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 Feitoudaer March 21, 2007 14:26

inflow condition

Can anyone provide me a good (preferably simple as well) method to generate inflow conditions for spatial jet simulations? I am currently doing LES of turbulent planar jets. I am trying to validate my code with the experimental data of Gutmark & Wygnanski (1976) on planar jets. The inflow condition seems a big problem for me. Things like jet growth rate, self-similar location are influenced a lot by the inflow condition. Thanks a lot for your comments.

 Andrew March 21, 2007 17:02

Re: inflow condition

Can you tell me what the state of the boundary layers are as they depart from the exit of the nozzle?

 Feitoudaer March 21, 2007 17:45

Re: inflow condition

I am using a hyperbolic tangent profile,

u = (U1+U2)/2 + (U1-U2)/2*tanh(y/theta/2)

for the mean streamwise velocity, and a simple sine wave for the streamwise disturbance,

u' = Sum[An*sin(2*pi*fn*t)] (Sum on n=0,1,2,...)

where f0*theta/Uc=0.033 (the fundamental mode; Uc=(U1+U2)/2), f1=f0/2, f2=f0/4, ...

The lateral disturbance is random numbers, and the spanwise (periodic) disturbance is also sine waves with random phases.

Currently I am imposing the disturbances at 5% on all the three components of velocity.

 Andrew March 22, 2007 09:15

Re: inflow condition

Hmm, using inflow profiles of a hyperbolic tangent nature does tend to lead to poor results in terms of things like fluid entrainment and mixing in shear layers - if you have access to an Athens account, look at McMullan, Gao, and Coats (2007) in Int. J. Num. Meth. Fluids for a comprehensive dataset on inflow conditions for mixing layers - most of the data in that paper will apply to jets too.

Forcing the flow with fluctuations that are derived from Linear Stability Theory tends to impose a certain pattern of growth on the flow. Using randomised disturbances by themselves allows the shear layer to develop in a much more natural fshion.

 Feitoudaer March 22, 2007 11:21

Re: inflow condition

I read carefully on the inflow condition part of the paper you recommended. They concluded that the boundary layer profiles should be used instead of hyperbolic tangent profiles to get good results. In their case, they run a precursor boundary layer simulation to get the inflow data for the mixing layer simulations. This is out of my capability due to both of the time and deficiency of the experimental data.

However, I believe many people are still using various hyperbolic tangent profiles as the inflow streamwise velocity profile for spatial jet simulations. I think the point is that mean profiles may be less important than the fluctuation parts, which provide the mechanism for trasition and breakdown.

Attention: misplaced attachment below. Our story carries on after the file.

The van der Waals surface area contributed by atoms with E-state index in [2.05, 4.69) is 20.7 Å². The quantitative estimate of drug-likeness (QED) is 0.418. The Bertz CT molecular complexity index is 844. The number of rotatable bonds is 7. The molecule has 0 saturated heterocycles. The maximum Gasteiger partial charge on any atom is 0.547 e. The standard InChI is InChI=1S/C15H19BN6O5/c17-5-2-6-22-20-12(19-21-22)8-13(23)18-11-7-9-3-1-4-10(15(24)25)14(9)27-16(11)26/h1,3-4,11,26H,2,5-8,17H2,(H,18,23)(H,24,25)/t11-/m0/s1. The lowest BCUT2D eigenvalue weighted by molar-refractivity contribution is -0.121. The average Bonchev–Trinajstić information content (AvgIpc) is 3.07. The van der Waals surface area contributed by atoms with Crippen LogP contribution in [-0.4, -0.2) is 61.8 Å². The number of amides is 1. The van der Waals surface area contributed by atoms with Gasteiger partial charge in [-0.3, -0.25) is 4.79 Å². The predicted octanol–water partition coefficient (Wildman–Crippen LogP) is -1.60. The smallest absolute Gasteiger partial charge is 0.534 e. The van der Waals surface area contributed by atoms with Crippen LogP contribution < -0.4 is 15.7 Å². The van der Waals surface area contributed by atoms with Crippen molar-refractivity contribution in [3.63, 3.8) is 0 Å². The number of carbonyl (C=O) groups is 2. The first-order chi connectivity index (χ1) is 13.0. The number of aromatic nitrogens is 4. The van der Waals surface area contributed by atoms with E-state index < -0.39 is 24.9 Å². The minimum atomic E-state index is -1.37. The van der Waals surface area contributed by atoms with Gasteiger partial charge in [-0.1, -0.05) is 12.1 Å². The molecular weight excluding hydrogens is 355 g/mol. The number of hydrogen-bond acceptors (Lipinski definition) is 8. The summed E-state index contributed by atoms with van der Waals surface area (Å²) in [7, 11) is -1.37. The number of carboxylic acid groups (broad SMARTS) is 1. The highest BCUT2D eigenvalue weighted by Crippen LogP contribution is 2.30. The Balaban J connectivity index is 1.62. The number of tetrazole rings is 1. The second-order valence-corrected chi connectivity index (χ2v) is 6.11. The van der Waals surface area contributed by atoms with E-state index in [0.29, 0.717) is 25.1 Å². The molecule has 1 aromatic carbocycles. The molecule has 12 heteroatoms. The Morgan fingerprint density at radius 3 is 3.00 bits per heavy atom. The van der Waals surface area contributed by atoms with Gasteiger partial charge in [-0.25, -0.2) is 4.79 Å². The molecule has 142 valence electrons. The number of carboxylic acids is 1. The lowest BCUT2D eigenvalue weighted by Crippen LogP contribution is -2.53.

The final paragraph is quite interesting to me. Are you suggesting I should also use a white noise profile for the streamwise perturbation and let the flow itself to pick up the important components? Thanks.

 Andrew March 22, 2007 11:34

Re: inflow condition

As the author of that paper I referenced, I can tell you that analytical Blasius profiles make no difference compared to time-dependent precursor simulation inflow data, as I have tested this myself.

The most important parts of the inflow condition are:

1) Resolving the dominant lengthscale of the flow - in this case, the momentum thickness of the boundary layers that exit the jet nozzle.

2) Providing a disturbance environment that allows a natural selection of the dominant instability modes - frequencies imposed from Linear Stability Theory effectively force the layer into a particular pattern of development, whereas random noise allows the most excited frequency to be selected by the flow itself - see the thesis be de Bruin for more information (http://doc.utwente.nl/36038/)

I'm going to dig out that Wygnanski paper from the library and see what the relevant parameters are. I should be able to tell you more about it after I do so.

 Feitoudaer March 22, 2007 12:47

Re: inflow condition

Thanks.

It's a good and simple indication for me that "resolving the dominant lengthscale of the flow" is important. In this sense, if I set the momentum thickness to be 0.05, as in my current case, do you think that the grid spacing around the jet shear layer should be 0.05 or smaller? This seems a quite strict requisite for the resolution of a LES.

 Andrew March 25, 2007 16:09

Re: inflow condition

I've had a read through of that 1976 paper, and I did not find any mention of the momentum thickness of the boundary layer as it left the jet orifice. How did you arrive at a value of 0.05?

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